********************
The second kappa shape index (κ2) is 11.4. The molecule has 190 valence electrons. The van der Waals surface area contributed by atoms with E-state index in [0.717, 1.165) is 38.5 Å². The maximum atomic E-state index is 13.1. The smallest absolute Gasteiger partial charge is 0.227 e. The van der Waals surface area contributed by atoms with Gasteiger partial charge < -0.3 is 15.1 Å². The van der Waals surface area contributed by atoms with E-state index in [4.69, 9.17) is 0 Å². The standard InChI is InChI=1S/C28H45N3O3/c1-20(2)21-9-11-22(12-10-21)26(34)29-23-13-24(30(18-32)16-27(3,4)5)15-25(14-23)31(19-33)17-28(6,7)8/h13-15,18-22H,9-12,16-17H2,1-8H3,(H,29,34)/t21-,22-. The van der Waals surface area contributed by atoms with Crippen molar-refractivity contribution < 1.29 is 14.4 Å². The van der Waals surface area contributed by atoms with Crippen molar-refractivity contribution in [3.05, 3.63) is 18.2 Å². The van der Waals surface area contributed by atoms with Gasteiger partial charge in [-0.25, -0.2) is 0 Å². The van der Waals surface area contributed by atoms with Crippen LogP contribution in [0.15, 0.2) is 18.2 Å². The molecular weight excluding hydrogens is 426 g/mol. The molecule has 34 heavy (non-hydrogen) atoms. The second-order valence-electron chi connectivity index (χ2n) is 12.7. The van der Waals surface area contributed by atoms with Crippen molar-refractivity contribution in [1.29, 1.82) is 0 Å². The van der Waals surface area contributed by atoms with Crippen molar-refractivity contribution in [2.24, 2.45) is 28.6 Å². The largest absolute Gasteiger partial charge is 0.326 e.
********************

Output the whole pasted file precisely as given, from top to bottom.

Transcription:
The second kappa shape index (κ2) is 11.4. The molecule has 190 valence electrons. The van der Waals surface area contributed by atoms with E-state index in [0.717, 1.165) is 38.5 Å². The maximum atomic E-state index is 13.1. The smallest absolute Gasteiger partial charge is 0.227 e. The van der Waals surface area contributed by atoms with Gasteiger partial charge < -0.3 is 15.1 Å². The van der Waals surface area contributed by atoms with E-state index in [4.69, 9.17) is 0 Å². The standard InChI is InChI=1S/C28H45N3O3/c1-20(2)21-9-11-22(12-10-21)26(34)29-23-13-24(30(18-32)16-27(3,4)5)15-25(14-23)31(19-33)17-28(6,7)8/h13-15,18-22H,9-12,16-17H2,1-8H3,(H,29,34)/t21-,22-. The van der Waals surface area contributed by atoms with Crippen molar-refractivity contribution < 1.29 is 14.4 Å². The van der Waals surface area contributed by atoms with Crippen molar-refractivity contribution in [3.05, 3.63) is 18.2 Å². The van der Waals surface area contributed by atoms with Gasteiger partial charge in [-0.25, -0.2) is 0 Å². The van der Waals surface area contributed by atoms with Crippen LogP contribution in [0.15, 0.2) is 18.2 Å². The molecular weight excluding hydrogens is 426 g/mol. The molecule has 34 heavy (non-hydrogen) atoms. The second-order valence-electron chi connectivity index (χ2n) is 12.7. The van der Waals surface area contributed by atoms with Crippen molar-refractivity contribution in [1.29, 1.82) is 0 Å². The van der Waals surface area contributed by atoms with Crippen molar-refractivity contribution in [2.24, 2.45) is 28.6 Å². The largest absolute Gasteiger partial charge is 0.326 e.